2016 National Architecture Awards – Sustainable Architecture
Educational and public projects were the award winners in the Sustainable Architecture category of this year’s National Architecture Awards. The sole residential project, Project Zero, was awarded a national commendation. The University of Queensland featured in the awards for the second year running, this year with the new multi-award winning Oral Health Centre.
2016 Jury chair, Jon Clements, reflected that the award entries overall ‘had clear commitments to their clients’ aspirations but also to environmental and social sustainability’.
David Oppenheim Award
Urban renewal project, Tonsley Main Assembly Building and Pods by Woods Bagot and Tridente Architects, received the David Oppenheim Award for Sustainable Architecture and was praised by the jury for demonstrating ‘an exemplary commitment to sustainability outcomes’. Central to the project was the adaptation and re-use of the eight-hectare structure, formerly housing the Mitsubishi car manufacturing plant – acknowledging the social history of the site, while minimising environmental impact. ‘Sustainability principles are at the core of the development, including clean technologies, sustainable energy, sensitive water design, passive ventilation and natural lighting. Interconnected paths for cycling and walking and access to public transport are also well considered’. ‘Tonsley is the first Australian urban renewal project to be granted a six-star Green Star Communities certification award’.
For an overview of Green Star Communities, refer EDG 84 SJ ‘A summary of urban assessment tools for application in Australia’.
The SA Chapter are presenting a tour of the Tonsley Main Assembly Building and Pods on Dec 1.
Details and register here.
‘Northern Beaches Christian School has been reconfigured to allow for both indoor and outdoor learning environments’. The architects have reconnected existing classrooms and established new collaborative spaces under an overarching canopy. The outdoor spaces are protected by the prefabricated steel structure, which also incorporates energy generation and rainwater harvesting. A series of multi-level pavilions provide a variety of dedicated new spaces together with the flexible outdoor learning spaces that encourage freedom of learning and interaction, and a connection to the local environment. ‘Sustainability goals are advanced by the students’ ability to actively engage with and monitor the building’s performance’.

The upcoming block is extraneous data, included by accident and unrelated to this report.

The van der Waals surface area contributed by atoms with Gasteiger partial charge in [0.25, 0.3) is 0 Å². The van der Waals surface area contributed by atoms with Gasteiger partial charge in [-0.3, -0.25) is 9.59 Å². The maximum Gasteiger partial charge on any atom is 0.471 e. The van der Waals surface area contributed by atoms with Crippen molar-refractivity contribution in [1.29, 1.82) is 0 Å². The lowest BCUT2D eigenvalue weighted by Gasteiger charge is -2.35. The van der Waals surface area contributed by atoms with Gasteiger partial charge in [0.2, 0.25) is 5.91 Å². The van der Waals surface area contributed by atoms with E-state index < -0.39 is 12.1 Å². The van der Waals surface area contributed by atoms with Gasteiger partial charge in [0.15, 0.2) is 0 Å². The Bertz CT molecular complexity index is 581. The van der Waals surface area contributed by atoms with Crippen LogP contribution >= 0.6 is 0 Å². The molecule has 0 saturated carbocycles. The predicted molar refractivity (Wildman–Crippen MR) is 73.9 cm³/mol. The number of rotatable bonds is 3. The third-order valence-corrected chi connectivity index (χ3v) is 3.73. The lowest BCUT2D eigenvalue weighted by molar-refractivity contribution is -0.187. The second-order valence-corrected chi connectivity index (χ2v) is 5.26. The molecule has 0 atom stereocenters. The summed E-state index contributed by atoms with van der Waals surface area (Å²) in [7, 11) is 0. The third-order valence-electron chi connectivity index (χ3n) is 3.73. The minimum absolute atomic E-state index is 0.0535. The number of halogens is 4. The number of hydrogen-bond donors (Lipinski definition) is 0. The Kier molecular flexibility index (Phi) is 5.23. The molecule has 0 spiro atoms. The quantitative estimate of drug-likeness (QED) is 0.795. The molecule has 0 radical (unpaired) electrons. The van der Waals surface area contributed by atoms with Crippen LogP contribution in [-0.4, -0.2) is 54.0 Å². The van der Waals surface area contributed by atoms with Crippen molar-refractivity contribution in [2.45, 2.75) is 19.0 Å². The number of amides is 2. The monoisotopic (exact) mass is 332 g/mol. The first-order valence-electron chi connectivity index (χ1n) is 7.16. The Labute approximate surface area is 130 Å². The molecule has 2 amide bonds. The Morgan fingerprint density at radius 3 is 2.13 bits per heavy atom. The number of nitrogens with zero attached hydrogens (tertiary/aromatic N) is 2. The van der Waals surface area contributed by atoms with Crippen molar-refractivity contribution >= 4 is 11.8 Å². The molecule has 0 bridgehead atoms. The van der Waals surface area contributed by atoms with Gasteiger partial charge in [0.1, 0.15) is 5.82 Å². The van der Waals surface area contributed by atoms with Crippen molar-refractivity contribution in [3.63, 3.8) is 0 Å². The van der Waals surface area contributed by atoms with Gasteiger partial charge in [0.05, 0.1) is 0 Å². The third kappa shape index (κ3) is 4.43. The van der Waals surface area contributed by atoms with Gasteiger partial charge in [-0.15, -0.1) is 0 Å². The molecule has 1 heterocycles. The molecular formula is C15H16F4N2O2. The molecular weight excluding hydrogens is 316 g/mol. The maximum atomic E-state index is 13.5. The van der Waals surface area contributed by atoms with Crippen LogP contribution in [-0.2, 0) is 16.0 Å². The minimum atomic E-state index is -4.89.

Following recent directions in health design that promote a salutogenic approach, the University of Queensland’s Oral Health Centre was noted for ‘contributing to a feeling of calm’ through ‘an inviting sequence of spaces that engage students, staff and the public. Collaborative learning environments, laboratories, interconnected pathways, study spaces and common areas connect with the outside environment, letting in ample natural light’. ‘This six-star Green Star rated building incorporates numerous sustainability initiatives, including passive design, solar power, the re-use of old building materials and on-site water treatment’. The Centre also took out awards for Interior Architecture and The Daryl Jackson Award for Educational Architecture.
‘Both a new home and a significant alteration to an original structure’, this Brisbane house was commended by the jury ‘for its thoughtful commitment to sustainability principles within a suburban setting’, including the use of reclaimed building materials, on-site water treatment and solar energy initiatives.
For the full listing of the 2016 National Architecture Award winners, click here.
Quoted words by National Architecture Awards Jury 2016.